Special thanks go to my editors—Allison Moore and Liza Baker. And special thanks goes to Victoria Stapleton, Director of Little Brown School and Library Marketing. Victoria puts Sugar into the hands of teachers and librarians who will feed Sugar’s courageousness and love of adventure to kids. The Jane Addams Award closes the circle. The award makes it more likely that the child who needs to read Sugar will receive it and be reminded to be resilient, that the world is a good place, prejudice is wrong, and that friendships can thrive across cultures.
Thank you for the splendid honor of the Jane Addams Book Award for Older Children.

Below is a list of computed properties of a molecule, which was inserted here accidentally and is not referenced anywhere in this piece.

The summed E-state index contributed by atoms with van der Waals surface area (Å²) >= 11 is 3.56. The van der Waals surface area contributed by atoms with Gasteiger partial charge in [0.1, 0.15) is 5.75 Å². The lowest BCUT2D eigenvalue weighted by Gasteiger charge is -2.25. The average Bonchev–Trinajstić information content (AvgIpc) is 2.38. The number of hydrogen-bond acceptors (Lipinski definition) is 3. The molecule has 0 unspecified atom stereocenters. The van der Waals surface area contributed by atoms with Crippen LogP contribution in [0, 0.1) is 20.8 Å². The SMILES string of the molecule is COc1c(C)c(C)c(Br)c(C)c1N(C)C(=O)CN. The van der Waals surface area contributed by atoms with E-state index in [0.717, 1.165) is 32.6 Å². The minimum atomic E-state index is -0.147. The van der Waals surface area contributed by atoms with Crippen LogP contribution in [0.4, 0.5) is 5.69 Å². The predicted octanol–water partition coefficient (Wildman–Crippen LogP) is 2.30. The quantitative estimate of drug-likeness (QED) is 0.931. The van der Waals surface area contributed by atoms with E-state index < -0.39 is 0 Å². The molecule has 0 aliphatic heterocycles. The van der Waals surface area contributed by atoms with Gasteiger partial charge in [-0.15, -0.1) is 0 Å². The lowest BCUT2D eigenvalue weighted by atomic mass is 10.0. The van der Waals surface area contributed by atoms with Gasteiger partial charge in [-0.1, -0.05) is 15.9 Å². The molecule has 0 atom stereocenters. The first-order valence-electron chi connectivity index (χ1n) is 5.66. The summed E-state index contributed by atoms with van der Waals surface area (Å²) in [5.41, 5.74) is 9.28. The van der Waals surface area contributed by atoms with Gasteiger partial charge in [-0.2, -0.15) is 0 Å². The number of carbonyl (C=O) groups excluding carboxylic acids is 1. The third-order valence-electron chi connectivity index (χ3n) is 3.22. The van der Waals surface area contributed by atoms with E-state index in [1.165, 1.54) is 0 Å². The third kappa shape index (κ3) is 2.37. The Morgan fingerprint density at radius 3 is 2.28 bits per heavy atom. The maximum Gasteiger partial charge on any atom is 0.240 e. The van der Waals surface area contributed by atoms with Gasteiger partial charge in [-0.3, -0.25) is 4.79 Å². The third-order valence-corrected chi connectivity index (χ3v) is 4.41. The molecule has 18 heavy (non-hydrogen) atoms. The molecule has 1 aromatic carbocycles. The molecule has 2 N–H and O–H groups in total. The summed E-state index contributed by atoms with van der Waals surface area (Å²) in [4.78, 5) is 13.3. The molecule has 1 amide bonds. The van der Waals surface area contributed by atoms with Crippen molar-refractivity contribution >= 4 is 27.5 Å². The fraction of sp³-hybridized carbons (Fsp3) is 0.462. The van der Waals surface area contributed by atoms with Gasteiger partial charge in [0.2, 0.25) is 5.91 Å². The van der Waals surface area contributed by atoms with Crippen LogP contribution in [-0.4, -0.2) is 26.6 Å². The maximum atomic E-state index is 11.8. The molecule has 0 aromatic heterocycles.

Since 1953, the Jane Addams Children’s Book Award annually acknowledges books published in the U.S. during the previous year. Books commended by the Award address themes of topics that engage children in thinking about peace, justice, world community and/or equality of the sexes and all races. The books also must meet conventional standards of literacy and artistic excellence.
A national committee chooses winners and honor books for younger and older children.
Click here to read more about the 2014 Awards. http://www.janeaddamspeace.org/jacba/2014summary.shtml
This concludes our fifth installment of the six part series leading up to the announcement of the 2015 Jane Addams Children’s Book Award Winners and Honorees.